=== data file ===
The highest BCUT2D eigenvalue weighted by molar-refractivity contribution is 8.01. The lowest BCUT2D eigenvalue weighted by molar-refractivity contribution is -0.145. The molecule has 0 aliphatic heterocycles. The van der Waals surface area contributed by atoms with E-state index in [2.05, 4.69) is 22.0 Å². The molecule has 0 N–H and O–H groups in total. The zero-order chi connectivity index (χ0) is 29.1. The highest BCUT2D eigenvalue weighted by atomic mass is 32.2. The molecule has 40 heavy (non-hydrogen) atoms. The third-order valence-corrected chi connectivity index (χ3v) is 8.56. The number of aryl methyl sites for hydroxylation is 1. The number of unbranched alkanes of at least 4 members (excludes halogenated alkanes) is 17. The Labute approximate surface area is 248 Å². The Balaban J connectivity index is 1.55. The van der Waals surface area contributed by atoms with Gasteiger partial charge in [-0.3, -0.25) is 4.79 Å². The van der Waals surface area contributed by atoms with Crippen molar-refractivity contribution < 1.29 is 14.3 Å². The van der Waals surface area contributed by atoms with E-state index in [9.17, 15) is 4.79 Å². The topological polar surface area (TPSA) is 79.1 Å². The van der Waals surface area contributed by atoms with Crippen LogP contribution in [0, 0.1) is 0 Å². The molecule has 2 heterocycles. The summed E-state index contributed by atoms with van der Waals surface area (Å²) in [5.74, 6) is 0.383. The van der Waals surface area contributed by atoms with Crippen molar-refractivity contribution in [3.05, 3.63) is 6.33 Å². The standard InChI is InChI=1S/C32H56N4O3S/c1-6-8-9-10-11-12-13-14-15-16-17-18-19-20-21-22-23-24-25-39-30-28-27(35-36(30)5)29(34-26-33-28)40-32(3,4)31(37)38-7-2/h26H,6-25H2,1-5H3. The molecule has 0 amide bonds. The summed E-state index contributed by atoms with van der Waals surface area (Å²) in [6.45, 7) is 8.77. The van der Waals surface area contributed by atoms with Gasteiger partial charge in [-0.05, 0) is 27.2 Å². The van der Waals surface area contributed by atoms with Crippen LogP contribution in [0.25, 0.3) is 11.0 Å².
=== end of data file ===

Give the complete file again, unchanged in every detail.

The highest BCUT2D eigenvalue weighted by molar-refractivity contribution is 8.01. The lowest BCUT2D eigenvalue weighted by molar-refractivity contribution is -0.145. The molecule has 0 aliphatic heterocycles. The van der Waals surface area contributed by atoms with E-state index in [2.05, 4.69) is 22.0 Å². The molecule has 0 N–H and O–H groups in total. The zero-order chi connectivity index (χ0) is 29.1. The highest BCUT2D eigenvalue weighted by atomic mass is 32.2. The molecule has 40 heavy (non-hydrogen) atoms. The third-order valence-corrected chi connectivity index (χ3v) is 8.56. The number of aryl methyl sites for hydroxylation is 1. The number of unbranched alkanes of at least 4 members (excludes halogenated alkanes) is 17. The Labute approximate surface area is 248 Å². The Balaban J connectivity index is 1.55. The van der Waals surface area contributed by atoms with Gasteiger partial charge in [-0.3, -0.25) is 4.79 Å². The van der Waals surface area contributed by atoms with Crippen molar-refractivity contribution < 1.29 is 14.3 Å². The van der Waals surface area contributed by atoms with E-state index in [9.17, 15) is 4.79 Å². The topological polar surface area (TPSA) is 79.1 Å². The van der Waals surface area contributed by atoms with Crippen LogP contribution in [0, 0.1) is 0 Å². The molecule has 2 heterocycles. The summed E-state index contributed by atoms with van der Waals surface area (Å²) in [5.74, 6) is 0.383. The van der Waals surface area contributed by atoms with Crippen molar-refractivity contribution in [3.05, 3.63) is 6.33 Å². The standard InChI is InChI=1S/C32H56N4O3S/c1-6-8-9-10-11-12-13-14-15-16-17-18-19-20-21-22-23-24-25-39-30-28-27(35-36(30)5)29(34-26-33-28)40-32(3,4)31(37)38-7-2/h26H,6-25H2,1-5H3. The molecule has 0 amide bonds. The summed E-state index contributed by atoms with van der Waals surface area (Å²) in [6.45, 7) is 8.77. The van der Waals surface area contributed by atoms with Gasteiger partial charge in [-0.05, 0) is 27.2 Å². The van der Waals surface area contributed by atoms with Crippen LogP contribution in [0.25, 0.3) is 11.0 Å².